Today, about half of the workplaces in America adhere to a more casual dress code. We can thank big tech companies for setting the trend.

In reality, dress codes vary so much due to workplaces’ nature and culture. For instance, the employee dress code at fast-food chains differs from law firms.

Dress codes send both employees and customers a message about how a business conducts itself. Send the wrong message and it loses respect. Furthermore, we want to show the public that employers know how to manage employees.

But how do employers specifically set dress code rules?

Read on to learn the key factors employers must consider!

Employee Dress Code Policies 101

First, we want to set the tone. Introduce the company, the nature of its work, which employees this policy applies to, and so on.

At this point, we can choose from 4 approaches: business formal, business professional, business casual, and casual.

Business formal states that employees must dress their best. This means tailored suits, ties, or tuxes for men and pantsuits, skirts, or professional dresses/blouses for women. This policy remains conservative.

Business professional follows similar procedures as above. Yet, employees can add personal touches and play around with colors/patterns within their outfits. Men can wear funkier ties, while women can wear brighter colors.

Business casual tosses the suits and ties, the pantsuits and skirts. That said, it still retains professionalism with khakis and button-downs, slacks, and blazers.

Casual sums up what most people wear in their day-to-day lives. It looks like jeans, T-shirts, sweaters, and polos. Employees should still arrive at work neat, clean, and presentable.

Some employers require formal uniforms, others might simply want engraved name badges.

Regardless of the dress code policy, all workers should look like professional employees.

Grooming and Restrictions

How we look matters just as much as what we wear to work. As such, employers should discuss any specifications within their dress code policies like:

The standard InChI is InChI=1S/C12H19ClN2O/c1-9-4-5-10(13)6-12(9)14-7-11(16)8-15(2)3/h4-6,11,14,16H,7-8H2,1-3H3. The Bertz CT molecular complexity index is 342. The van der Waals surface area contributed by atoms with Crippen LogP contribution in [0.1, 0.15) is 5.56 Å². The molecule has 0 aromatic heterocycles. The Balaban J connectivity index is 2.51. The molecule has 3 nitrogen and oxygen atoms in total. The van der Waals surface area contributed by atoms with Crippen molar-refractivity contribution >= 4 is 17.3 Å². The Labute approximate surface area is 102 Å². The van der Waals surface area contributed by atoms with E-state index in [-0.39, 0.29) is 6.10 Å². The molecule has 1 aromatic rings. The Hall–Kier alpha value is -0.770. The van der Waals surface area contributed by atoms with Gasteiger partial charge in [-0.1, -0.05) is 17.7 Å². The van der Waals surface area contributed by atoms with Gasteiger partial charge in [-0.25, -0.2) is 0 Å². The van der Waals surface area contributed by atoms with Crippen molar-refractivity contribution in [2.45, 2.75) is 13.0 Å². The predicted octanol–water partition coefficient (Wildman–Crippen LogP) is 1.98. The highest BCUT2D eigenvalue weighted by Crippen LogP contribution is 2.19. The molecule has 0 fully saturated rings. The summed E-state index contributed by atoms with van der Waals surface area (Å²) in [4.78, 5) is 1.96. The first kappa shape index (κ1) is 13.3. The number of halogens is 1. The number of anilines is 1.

• Should attire be wrinkle-free?
  • Should workers have their nails trimmed or treated in a certain way?
  • Should workers have their hair done in some fashion?
  • Can workers have visible tattoos?

We must also avoid any discrimination against race, sex, gender, religion, disability, etc. We can examine our scope of power and limitations here.

Other Factors to Consider

Sometimes, employers need to grant others exceptions to the dress code. They often offer a separate policy in these cases. Managing employees means we have to build in flexibility.

Workplaces should accommodate employees with disabilities or religious restrictions.

For example, workers in a wheelchair may feel uncomfortable wearing a skirt or tighter-fitting pants. This requires a laxer substitute for a business formal or professional policy.

A Final Word on Dress Codes

All in all, an employee dress code signifies more about the workplace than the employee. It provides insight on the culture, belief systems, and nature of work.

Whatever the dress code policy, we should always remember to remain fair, clear, and consistent. While we may not face any legal consequences with a lackluster dress code, it certainly reflects our professionalism and image to the public, potential clients, and employees themselves.

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